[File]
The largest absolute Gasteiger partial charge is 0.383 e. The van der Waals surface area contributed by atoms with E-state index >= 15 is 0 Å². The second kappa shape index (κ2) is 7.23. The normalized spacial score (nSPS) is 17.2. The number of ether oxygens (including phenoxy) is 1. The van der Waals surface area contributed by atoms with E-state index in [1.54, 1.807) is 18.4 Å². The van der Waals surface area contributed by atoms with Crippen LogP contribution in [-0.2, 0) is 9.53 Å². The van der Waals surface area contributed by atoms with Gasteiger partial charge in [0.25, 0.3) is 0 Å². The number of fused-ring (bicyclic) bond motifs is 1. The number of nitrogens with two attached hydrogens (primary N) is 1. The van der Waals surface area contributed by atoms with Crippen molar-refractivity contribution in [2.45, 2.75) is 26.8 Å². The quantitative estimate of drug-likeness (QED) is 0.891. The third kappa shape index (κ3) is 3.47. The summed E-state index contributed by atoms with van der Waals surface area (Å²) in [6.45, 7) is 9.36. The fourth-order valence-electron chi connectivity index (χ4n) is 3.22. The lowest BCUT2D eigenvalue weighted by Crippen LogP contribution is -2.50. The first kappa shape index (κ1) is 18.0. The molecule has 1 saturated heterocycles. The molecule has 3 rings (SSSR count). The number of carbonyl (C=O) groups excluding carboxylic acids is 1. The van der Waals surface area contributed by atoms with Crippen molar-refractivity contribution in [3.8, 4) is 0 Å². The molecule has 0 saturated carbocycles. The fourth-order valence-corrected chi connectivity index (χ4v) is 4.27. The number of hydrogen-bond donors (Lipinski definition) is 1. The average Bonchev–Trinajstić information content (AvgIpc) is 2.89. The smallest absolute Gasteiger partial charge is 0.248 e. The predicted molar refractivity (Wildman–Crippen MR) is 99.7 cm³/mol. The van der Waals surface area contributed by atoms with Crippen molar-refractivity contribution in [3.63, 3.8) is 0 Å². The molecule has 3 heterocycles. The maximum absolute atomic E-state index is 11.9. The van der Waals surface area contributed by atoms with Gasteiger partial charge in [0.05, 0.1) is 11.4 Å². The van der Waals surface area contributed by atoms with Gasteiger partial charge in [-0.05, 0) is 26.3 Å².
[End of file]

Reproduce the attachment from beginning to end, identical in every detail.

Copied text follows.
The largest absolute Gasteiger partial charge is 0.383 e. The van der Waals surface area contributed by atoms with E-state index >= 15 is 0 Å². The second kappa shape index (κ2) is 7.23. The normalized spacial score (nSPS) is 17.2. The number of ether oxygens (including phenoxy) is 1. The van der Waals surface area contributed by atoms with E-state index in [1.54, 1.807) is 18.4 Å². The van der Waals surface area contributed by atoms with Crippen LogP contribution in [-0.2, 0) is 9.53 Å². The van der Waals surface area contributed by atoms with Gasteiger partial charge in [0.25, 0.3) is 0 Å². The number of fused-ring (bicyclic) bond motifs is 1. The number of nitrogens with two attached hydrogens (primary N) is 1. The van der Waals surface area contributed by atoms with Crippen molar-refractivity contribution in [2.45, 2.75) is 26.8 Å². The quantitative estimate of drug-likeness (QED) is 0.891. The third kappa shape index (κ3) is 3.47. The summed E-state index contributed by atoms with van der Waals surface area (Å²) in [6.45, 7) is 9.36. The fourth-order valence-electron chi connectivity index (χ4n) is 3.22. The lowest BCUT2D eigenvalue weighted by Crippen LogP contribution is -2.50. The first kappa shape index (κ1) is 18.0. The molecule has 1 saturated heterocycles. The molecule has 3 rings (SSSR count). The number of carbonyl (C=O) groups excluding carboxylic acids is 1. The van der Waals surface area contributed by atoms with Crippen molar-refractivity contribution in [3.8, 4) is 0 Å². The molecule has 0 saturated carbocycles. The fourth-order valence-corrected chi connectivity index (χ4v) is 4.27. The number of hydrogen-bond donors (Lipinski definition) is 1. The average Bonchev–Trinajstić information content (AvgIpc) is 2.89. The smallest absolute Gasteiger partial charge is 0.248 e. The predicted molar refractivity (Wildman–Crippen MR) is 99.7 cm³/mol. The van der Waals surface area contributed by atoms with Crippen molar-refractivity contribution in [3.63, 3.8) is 0 Å². The molecule has 3 heterocycles. The maximum absolute atomic E-state index is 11.9. The van der Waals surface area contributed by atoms with Gasteiger partial charge in [0.05, 0.1) is 11.4 Å². The van der Waals surface area contributed by atoms with Gasteiger partial charge in [-0.05, 0) is 26.3 Å².